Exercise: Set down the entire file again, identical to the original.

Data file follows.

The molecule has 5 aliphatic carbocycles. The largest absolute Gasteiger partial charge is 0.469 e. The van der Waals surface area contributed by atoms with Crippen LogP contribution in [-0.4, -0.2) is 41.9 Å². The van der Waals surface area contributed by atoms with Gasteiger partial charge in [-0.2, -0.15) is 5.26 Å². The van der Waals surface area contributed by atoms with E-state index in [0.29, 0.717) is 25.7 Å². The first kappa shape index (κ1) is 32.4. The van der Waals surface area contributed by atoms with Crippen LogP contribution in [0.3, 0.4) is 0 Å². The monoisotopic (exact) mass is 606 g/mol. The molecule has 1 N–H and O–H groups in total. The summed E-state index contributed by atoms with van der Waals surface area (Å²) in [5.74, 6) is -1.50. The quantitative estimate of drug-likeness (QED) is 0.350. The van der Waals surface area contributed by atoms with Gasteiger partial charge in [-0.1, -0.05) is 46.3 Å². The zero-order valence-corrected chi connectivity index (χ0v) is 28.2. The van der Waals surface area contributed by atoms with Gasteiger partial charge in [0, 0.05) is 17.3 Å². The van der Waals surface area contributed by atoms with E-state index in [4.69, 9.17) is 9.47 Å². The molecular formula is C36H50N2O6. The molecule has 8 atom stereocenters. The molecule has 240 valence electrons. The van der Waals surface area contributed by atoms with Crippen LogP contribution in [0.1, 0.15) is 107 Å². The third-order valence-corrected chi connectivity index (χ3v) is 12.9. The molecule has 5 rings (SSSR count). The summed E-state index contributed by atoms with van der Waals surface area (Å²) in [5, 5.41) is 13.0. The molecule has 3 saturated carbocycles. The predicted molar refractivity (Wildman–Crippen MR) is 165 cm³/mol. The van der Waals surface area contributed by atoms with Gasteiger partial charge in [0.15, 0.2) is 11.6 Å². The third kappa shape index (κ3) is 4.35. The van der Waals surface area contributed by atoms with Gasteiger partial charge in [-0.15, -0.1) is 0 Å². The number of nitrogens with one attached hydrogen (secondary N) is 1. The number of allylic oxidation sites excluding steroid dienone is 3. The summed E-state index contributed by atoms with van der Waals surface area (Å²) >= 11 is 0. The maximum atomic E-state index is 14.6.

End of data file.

The molecule has 5 aliphatic carbocycles. The largest absolute Gasteiger partial charge is 0.469 e. The van der Waals surface area contributed by atoms with Crippen LogP contribution in [-0.4, -0.2) is 41.9 Å². The van der Waals surface area contributed by atoms with Gasteiger partial charge in [-0.2, -0.15) is 5.26 Å². The van der Waals surface area contributed by atoms with E-state index in [0.29, 0.717) is 25.7 Å². The first kappa shape index (κ1) is 32.4. The van der Waals surface area contributed by atoms with Crippen LogP contribution in [0.3, 0.4) is 0 Å². The monoisotopic (exact) mass is 606 g/mol. The molecule has 1 N–H and O–H groups in total. The summed E-state index contributed by atoms with van der Waals surface area (Å²) in [5.74, 6) is -1.50. The quantitative estimate of drug-likeness (QED) is 0.350. The van der Waals surface area contributed by atoms with Gasteiger partial charge in [-0.1, -0.05) is 46.3 Å². The zero-order valence-corrected chi connectivity index (χ0v) is 28.2. The van der Waals surface area contributed by atoms with Gasteiger partial charge in [0, 0.05) is 17.3 Å². The van der Waals surface area contributed by atoms with E-state index in [4.69, 9.17) is 9.47 Å². The molecular formula is C36H50N2O6. The molecule has 8 atom stereocenters. The molecule has 240 valence electrons. The van der Waals surface area contributed by atoms with Crippen LogP contribution in [0.1, 0.15) is 107 Å². The third-order valence-corrected chi connectivity index (χ3v) is 12.9. The molecule has 5 rings (SSSR count). The summed E-state index contributed by atoms with van der Waals surface area (Å²) in [5, 5.41) is 13.0. The molecule has 3 saturated carbocycles. The predicted molar refractivity (Wildman–Crippen MR) is 165 cm³/mol. The van der Waals surface area contributed by atoms with Gasteiger partial charge in [0.15, 0.2) is 11.6 Å². The third kappa shape index (κ3) is 4.35. The van der Waals surface area contributed by atoms with Gasteiger partial charge in [-0.15, -0.1) is 0 Å². The number of nitrogens with one attached hydrogen (secondary N) is 1. The number of allylic oxidation sites excluding steroid dienone is 3. The summed E-state index contributed by atoms with van der Waals surface area (Å²) >= 11 is 0. The maximum atomic E-state index is 14.6.